Drugs are designed to enter systemic circulation to have the desired effect. Thus those skilled in the art of drug preparation are concerned to achieve effective transport across biological barriers, to control transit times, dissolution and absorption, and to maximise bioavailability in circulation and at the place of the therapeutic target. Some drugs cross the cell membrane to enter the cell itself.

Drugs in circulation may also metabolise in the body in a wide range of chemical reactions including oxidation, reduction, hydrolysis, hydration, conjugation, condensation and isomerisation and these reactions have to be carefully predicted. Unwanted metabolites may be difficult to eliminate from the body. There may also be harmful interactions with other drugs or with endogenous substances.

Drugs in circulation can accumulate over time in tissues or body compartments and thus cause undesirable effects. Drugs in circulation may penetrate areas where they would be harmful, such as across the blood-brain barrier or the placenta.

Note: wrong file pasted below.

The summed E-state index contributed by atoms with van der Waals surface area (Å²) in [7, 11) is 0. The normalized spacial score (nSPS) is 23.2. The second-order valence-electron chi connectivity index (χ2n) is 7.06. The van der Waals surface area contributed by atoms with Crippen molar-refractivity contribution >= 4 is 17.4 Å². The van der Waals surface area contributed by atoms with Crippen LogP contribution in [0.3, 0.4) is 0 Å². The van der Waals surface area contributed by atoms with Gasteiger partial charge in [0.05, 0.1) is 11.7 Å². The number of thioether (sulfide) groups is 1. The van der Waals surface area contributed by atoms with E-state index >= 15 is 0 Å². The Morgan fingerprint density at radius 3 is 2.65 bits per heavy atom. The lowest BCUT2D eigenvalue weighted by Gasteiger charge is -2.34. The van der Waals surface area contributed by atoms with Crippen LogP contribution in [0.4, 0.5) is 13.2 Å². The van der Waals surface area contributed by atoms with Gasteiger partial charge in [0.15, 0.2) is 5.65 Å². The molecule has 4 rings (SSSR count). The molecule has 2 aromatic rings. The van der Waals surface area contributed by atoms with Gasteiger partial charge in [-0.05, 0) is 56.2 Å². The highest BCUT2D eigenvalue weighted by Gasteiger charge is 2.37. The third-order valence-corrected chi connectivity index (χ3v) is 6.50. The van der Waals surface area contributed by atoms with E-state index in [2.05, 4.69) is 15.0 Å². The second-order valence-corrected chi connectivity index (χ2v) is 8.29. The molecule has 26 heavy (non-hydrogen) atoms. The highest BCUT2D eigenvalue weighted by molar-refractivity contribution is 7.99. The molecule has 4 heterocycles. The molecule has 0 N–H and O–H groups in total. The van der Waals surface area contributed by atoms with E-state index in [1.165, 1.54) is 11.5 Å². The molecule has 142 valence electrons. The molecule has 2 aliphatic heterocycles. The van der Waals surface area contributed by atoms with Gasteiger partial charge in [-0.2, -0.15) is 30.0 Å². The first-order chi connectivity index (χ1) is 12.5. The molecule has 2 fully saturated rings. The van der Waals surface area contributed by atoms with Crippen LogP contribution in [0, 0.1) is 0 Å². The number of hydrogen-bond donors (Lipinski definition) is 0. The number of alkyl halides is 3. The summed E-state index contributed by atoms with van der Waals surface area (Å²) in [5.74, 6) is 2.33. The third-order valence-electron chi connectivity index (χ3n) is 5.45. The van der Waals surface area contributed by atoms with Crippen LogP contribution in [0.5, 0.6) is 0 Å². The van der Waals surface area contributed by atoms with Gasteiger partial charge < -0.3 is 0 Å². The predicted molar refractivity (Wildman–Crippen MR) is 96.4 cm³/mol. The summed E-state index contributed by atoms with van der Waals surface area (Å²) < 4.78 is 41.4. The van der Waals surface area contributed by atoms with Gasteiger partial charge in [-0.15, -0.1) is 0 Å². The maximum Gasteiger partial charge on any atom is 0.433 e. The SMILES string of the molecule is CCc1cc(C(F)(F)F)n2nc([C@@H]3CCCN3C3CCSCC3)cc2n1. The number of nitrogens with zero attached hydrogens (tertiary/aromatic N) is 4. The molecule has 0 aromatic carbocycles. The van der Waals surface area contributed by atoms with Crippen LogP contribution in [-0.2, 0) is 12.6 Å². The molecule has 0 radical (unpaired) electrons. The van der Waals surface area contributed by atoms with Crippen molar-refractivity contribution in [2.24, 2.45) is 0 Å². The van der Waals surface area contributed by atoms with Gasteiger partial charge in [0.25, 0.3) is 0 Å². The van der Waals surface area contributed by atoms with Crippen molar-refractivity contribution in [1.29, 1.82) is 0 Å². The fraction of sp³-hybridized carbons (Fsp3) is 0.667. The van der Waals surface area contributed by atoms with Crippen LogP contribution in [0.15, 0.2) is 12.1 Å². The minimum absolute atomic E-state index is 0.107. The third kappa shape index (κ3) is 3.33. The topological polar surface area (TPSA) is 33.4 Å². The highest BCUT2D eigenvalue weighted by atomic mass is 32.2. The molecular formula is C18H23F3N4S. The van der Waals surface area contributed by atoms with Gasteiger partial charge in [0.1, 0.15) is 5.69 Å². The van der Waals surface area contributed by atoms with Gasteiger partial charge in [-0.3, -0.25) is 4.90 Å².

Therefore great skill is needed in the manufacture and testing of drugs, and the costs of formulating current drugs are very high, often hundreds of millions of pounds. Nevertheless, nearly all drugs in circulation have undesirable side effects, and may harm the user. Despite very strict regulation by government agencies, in the USA over 100,000 deaths per annum are attributed to adverse reactions to approved drugs.

Thus according to a fifth aspect of the present invention there is provided a preparation comprising a medically efficacious substance coated or otherwise enclosed by an agent that forms a liquid impermeable but gas permeable layer for use as a medicament.

The inventor has termed this “ActivSignal”™ class of drugs.

The agent may be formulated such that the substance cannot cross epithelial barriers in mammals. The agent may be formulated such that the substance cannot cross membrane barriers in mammals. The agent may be formulated such that the substance cannot cross into cells of mammals.

The medically efficacious substance may be selected from the group consisting of: sodium chloride, capsaicin, metformin, salicylic acid, and a derivative of salicylic acid. It may be selected from the group consisting of: a substance endogenous to the body, a food substance, and a drug.

The preparation may be formulated in a variety of ways, including for oral, buccal, nasal, sublingual, rectal, parenteral, topical, dermal or inhalational administration and use, the formulations including nanoparticle and microparticle forms.